The Dervishes Show How it's Done

February 22, 2018
Firouz Farzani
2 min read
The Gonabadi dervishes charismatic leader, 90 year-old Noor Ali Tabandeh.
The Gonabadi dervishes charismatic leader, 90 year-old Noor Ali Tabandeh.

The ferocity of the Gonabadi Dervishes in Tehran has taken everyone by surprise, not least the Iranian regime.

The way they defended their community last week sets an example for secular and liberal groups all over Iran.

When members of the Gonabadi sect faced off against riot police they were not intimidated. 

There was nothing subversive in the slogans they shouted — perfectly mainstream cries of “Allah Akbar” and homage to the 12 Shia imams. But there was no doubt they oppose the authorities and the officially-sanctioned, hierarchical brand of Shia Islam. 

Much about this organization makes it a powerful force. 

It is organized. 

It has its own charismatic leader – 90 year-old Noor Ali Tabandeh.

It has passion and a set of values, which includes loathing for Iran’s “mullocracy.”

Last week, fearing that Iranians authorities would move try to arrest Gonabadi leader Majzoob Alishah, members of the group came out to protect his home and made it crystal clear this was a red line. No one – least of all police – would enter the house without permission.

The strength of the dervishes comes partly from the membership, which includes large numbers of well-educated middle class believers. Partly it comes from their religious focus. They care nothing for contemporary politics – sanctions or nuclear deals or proxy wars in Lebanon or Yemen or Syria. They simply venerate their leader and respect his advisors – who are sophisticated professionals.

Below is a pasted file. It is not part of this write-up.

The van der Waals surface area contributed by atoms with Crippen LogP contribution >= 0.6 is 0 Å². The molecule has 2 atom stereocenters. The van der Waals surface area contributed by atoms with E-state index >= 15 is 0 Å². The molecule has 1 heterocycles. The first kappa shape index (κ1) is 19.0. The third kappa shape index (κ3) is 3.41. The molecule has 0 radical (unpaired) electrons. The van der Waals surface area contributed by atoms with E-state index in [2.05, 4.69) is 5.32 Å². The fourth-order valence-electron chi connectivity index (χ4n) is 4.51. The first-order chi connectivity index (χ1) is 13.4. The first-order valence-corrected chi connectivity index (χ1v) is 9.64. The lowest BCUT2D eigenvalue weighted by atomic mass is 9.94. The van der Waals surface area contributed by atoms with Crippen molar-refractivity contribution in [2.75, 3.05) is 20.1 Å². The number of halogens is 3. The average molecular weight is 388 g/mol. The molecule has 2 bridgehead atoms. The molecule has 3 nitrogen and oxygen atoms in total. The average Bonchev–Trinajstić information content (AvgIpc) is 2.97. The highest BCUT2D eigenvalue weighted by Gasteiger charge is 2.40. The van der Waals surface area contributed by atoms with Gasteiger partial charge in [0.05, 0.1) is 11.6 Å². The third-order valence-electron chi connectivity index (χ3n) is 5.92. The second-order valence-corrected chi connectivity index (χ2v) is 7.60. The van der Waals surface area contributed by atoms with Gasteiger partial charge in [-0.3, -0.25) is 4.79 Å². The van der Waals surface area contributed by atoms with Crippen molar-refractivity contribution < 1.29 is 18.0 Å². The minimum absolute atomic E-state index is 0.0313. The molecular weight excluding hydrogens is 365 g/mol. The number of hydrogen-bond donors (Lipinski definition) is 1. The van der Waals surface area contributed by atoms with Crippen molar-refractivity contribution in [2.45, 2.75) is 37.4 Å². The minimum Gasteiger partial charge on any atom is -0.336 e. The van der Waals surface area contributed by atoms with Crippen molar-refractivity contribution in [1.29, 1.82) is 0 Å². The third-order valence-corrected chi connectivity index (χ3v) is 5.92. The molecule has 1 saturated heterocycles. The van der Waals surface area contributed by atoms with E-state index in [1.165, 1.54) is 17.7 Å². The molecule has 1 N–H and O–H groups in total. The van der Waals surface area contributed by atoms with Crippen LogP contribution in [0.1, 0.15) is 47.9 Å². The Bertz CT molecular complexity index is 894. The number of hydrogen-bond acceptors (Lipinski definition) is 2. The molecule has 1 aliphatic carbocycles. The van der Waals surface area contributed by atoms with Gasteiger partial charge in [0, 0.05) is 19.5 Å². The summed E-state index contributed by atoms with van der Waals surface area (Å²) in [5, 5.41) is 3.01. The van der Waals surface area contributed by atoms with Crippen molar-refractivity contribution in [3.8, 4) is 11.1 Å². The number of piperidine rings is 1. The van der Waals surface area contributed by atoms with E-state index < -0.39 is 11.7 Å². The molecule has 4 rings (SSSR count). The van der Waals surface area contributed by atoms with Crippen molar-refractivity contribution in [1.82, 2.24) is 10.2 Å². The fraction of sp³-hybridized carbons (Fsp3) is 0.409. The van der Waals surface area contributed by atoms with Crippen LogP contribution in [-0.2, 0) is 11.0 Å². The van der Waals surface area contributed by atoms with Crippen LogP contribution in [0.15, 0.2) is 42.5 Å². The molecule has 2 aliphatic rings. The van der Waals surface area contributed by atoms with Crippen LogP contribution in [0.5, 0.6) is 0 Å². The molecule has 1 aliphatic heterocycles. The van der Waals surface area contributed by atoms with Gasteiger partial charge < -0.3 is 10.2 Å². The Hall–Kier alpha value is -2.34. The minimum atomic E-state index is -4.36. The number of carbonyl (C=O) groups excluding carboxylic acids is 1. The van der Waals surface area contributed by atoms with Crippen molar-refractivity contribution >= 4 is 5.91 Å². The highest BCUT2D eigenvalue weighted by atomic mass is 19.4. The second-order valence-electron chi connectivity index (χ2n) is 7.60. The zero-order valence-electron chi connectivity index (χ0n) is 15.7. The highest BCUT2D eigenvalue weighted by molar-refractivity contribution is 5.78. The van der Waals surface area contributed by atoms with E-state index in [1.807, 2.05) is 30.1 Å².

They project their aims through a small group of spokespeople in Europe and Canada, and maintain a website that explains the history of their persecution.

Over the last two decades some of the dervishes have been jailed in Iran on trumped-up charges. Their mosques in Qom, Isfahan and Borujerd have been destroyed – but the community has always rallied and has stood up to the government when it counted. Everyone knows the dervishes are willing to go to the wall for the cause.

Maybe that’s why they were able to stand their ground so well last week, even when the confrontation turned violent. We know the regime is worried. One sure sign: They are interrupting the service of the social media messaging app Telegram. (They did this too when a series of protests swept the country in early January).

Over the last 10 days, the Gonabadi dervishes have demonstrated a unique mixture of qualities: passion, organization, unwavering leadership and solidarity.

Iran’s opposition groups: Take heart and take note.




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